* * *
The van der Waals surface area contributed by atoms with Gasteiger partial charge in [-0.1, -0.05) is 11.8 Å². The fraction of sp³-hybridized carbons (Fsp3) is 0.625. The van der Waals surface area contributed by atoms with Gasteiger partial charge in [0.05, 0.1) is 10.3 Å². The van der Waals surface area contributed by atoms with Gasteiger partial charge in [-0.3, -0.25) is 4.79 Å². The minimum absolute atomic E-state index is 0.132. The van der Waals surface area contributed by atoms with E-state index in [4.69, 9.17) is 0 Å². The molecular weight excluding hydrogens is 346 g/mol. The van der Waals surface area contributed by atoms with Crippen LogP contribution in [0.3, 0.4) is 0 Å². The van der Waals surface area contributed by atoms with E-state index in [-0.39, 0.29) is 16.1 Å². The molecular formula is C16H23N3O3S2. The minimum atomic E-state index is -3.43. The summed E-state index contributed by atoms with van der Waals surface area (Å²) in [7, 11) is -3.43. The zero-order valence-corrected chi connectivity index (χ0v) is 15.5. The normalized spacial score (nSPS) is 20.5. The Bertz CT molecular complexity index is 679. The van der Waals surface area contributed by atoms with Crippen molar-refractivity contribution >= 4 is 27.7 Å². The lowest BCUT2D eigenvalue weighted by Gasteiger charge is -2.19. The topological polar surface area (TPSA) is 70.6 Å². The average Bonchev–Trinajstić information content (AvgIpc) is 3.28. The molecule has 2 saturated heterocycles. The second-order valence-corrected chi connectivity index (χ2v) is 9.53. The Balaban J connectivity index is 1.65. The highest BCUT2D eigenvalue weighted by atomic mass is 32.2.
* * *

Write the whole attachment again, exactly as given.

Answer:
The van der Waals surface area contributed by atoms with Gasteiger partial charge in [-0.1, -0.05) is 11.8 Å². The fraction of sp³-hybridized carbons (Fsp3) is 0.625. The van der Waals surface area contributed by atoms with Gasteiger partial charge in [0.05, 0.1) is 10.3 Å². The van der Waals surface area contributed by atoms with Gasteiger partial charge in [-0.3, -0.25) is 4.79 Å². The minimum absolute atomic E-state index is 0.132. The van der Waals surface area contributed by atoms with E-state index in [4.69, 9.17) is 0 Å². The molecular weight excluding hydrogens is 346 g/mol. The van der Waals surface area contributed by atoms with Crippen LogP contribution in [0.3, 0.4) is 0 Å². The van der Waals surface area contributed by atoms with E-state index in [-0.39, 0.29) is 16.1 Å². The molecular formula is C16H23N3O3S2. The minimum atomic E-state index is -3.43. The summed E-state index contributed by atoms with van der Waals surface area (Å²) in [7, 11) is -3.43. The zero-order valence-corrected chi connectivity index (χ0v) is 15.5. The normalized spacial score (nSPS) is 20.5. The Bertz CT molecular complexity index is 679. The van der Waals surface area contributed by atoms with Crippen molar-refractivity contribution >= 4 is 27.7 Å². The lowest BCUT2D eigenvalue weighted by Gasteiger charge is -2.19. The topological polar surface area (TPSA) is 70.6 Å². The average Bonchev–Trinajstić information content (AvgIpc) is 3.28. The molecule has 2 saturated heterocycles. The second-order valence-corrected chi connectivity index (χ2v) is 9.53. The Balaban J connectivity index is 1.65. The highest BCUT2D eigenvalue weighted by atomic mass is 32.2.